Although Dennis E. Hensley has earned nation esteem for creating a premiere university-level program in professional writing, he has diligently maintained a vibrant career as a book author, magazine columnist, reviewer and essayist, and investigative journalist. Jokingly, Hensley explains, “I don’t want my college students to say their professor used to be a successful writer.”
Hensley’s newest book, number 54, is Jesus in the 9 to 5 (AMG Publishers), which has met with immediate success. Christian Fiction Online Magazine made it a “Publisher’s Choice” selection, and Hensley has been interviewed about the book on Moody radio, the “700 Club,” “The Harvest Show,” “Just Ask Joyce,” and numerous other national talk shows.
“This book is unique,” says Hensley, who holds a Ph.D. in English from Ball State University. “I call it a fact-vella because it is a factual book that has a novella embedded within it. The book’s twelve chapters present life-skill lessons based on biblical teachings, but each nonfiction chapter is followed by a fictional vignette in which Jesus Christ is on the earth in the 21st century running a furniture corporation. Readers are finding it entertaining and informative.”
Currently, Dr. Hensley serves as director of the Department of Professional Writing at Taylor University in Upland, Indiana, where he holds the rank of full professor. Simultaneously, he is a columnist for Christian Communicator and Advanced Christian Writer, a board of directors member of Christian Writers Guild and the Midwest Writers Workshop, and an annual judge for the Christy Awards, the Evangelical Press Association Awards, the Christian Book Awards, and the CWG/Worthy Publishing First Novel Contest. He also maintains an active schedule as a workshop leader and seminar presenter at writers’ conferences nationwide, and in October, 2013, he was the “Distinguished Visiting Professor of Literature” at York St. John University in York, England.
“I like to think of myself as a writing teacher who is a practitioner of his craft,” says Dr. Hensley. “I do everything I can to help my students become successfully published writers, but I set an example by continuing to earn bylines myself.”
A diverse background has helped Hensley have a wide range of topics to write about. After earning A.A. and B.A. degrees in college, he served in the United States Army, including a year of combat zone duty as a sergeant in Vietnam, for which he was awarded five Letters of Commendation and six medals, including the Bronze Star. He and his wife Rose married in 1972 and today their two grown married children, Nathan and Jeanette, have given them four grandkids. Hensley earned an M.A. in English in 1973, then worked several years as a reporter for The Muncie Star while finishing a Ph.D. He worked as public information officer at Manchester College from 1978-82, then worked full-time as a freelance writer until 1997 when he created the professional writing program at Taylor.
“My definition of a Christian writer is a writer who is a Christian,” says Hensley. “Christian carpenters don’t just build churches. They also construct houses, garages, and office buildings. Likewise, Christian authors don’t just write devotions and Bible studies. We also write editorials, sports stories, political news, business features, profiles, interviews, and textbooks. However, we have a code of ethics that provides parameters that exclude such things as off-color language, graphic sex scenes, or mindless violence.”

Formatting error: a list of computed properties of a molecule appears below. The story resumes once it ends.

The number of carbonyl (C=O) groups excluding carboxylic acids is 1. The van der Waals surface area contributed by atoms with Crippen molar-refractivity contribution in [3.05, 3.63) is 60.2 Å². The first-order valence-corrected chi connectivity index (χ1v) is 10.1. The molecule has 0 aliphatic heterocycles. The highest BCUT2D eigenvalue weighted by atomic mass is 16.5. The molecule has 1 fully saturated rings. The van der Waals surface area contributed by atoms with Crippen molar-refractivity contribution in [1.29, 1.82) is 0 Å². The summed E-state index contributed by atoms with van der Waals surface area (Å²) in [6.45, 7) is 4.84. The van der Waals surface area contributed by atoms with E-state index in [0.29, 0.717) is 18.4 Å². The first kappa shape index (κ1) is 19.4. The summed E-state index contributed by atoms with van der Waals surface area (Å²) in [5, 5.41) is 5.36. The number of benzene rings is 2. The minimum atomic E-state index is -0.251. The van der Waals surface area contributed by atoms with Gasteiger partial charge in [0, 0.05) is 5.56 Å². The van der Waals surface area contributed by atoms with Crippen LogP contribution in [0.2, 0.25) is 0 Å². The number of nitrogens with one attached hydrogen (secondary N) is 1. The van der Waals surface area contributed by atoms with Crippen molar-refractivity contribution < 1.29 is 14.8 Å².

As evidence of a career that has been as active in secular publishing as in religious publishing, Hensley’s books include Millennium Approaches (Avon), The Power of Positive Productivity (Possibility Press), How to Write What You Love and Make a Living at It (Random House), Jack London’s Masterplots (Taylor University Press), and Staying Ahead of Time (R & R Newkirk Publishers). He also has written for a wide variety of secular newspapers and magazines, ranging from People and Success to The Cincinnati Enquirer and USA Today. “We cannot get our Christian worldview out to the masses if we only communicate to the people in the pews,” he says.
Needless to say, such a demanding life calls for regimen. Hensley teaches classes only on Monday, Wednesday, and Friday. He does committee work and student advising on Thursday mornings. Tuesdays all day and Thursday afternoons are relegated to either writing or to doing media appearances to publicize his books. Most weekends are spent doing guest speaking engagements. Summers are also used for blocks of writing time, as well as bookings at writers’ conferences.
“Sure, it’s a bit hectic,” admits Hensley, 65, “but it’s the most rewarding career I can imagine. I get letters from people whose lives have been changed thanks to my books and articles. I develop students who go on to become successful screenwriters, novelists, and editors. I get to travel worldwide, meet fascinating people, and earn a good living. I mean – really – who wouldn’t want to be me?”
Ronni Meier is a freelance writer for Church Libraries, Christian Book Previews, The Aboite Independent, The Echo, and WBCL Radio.
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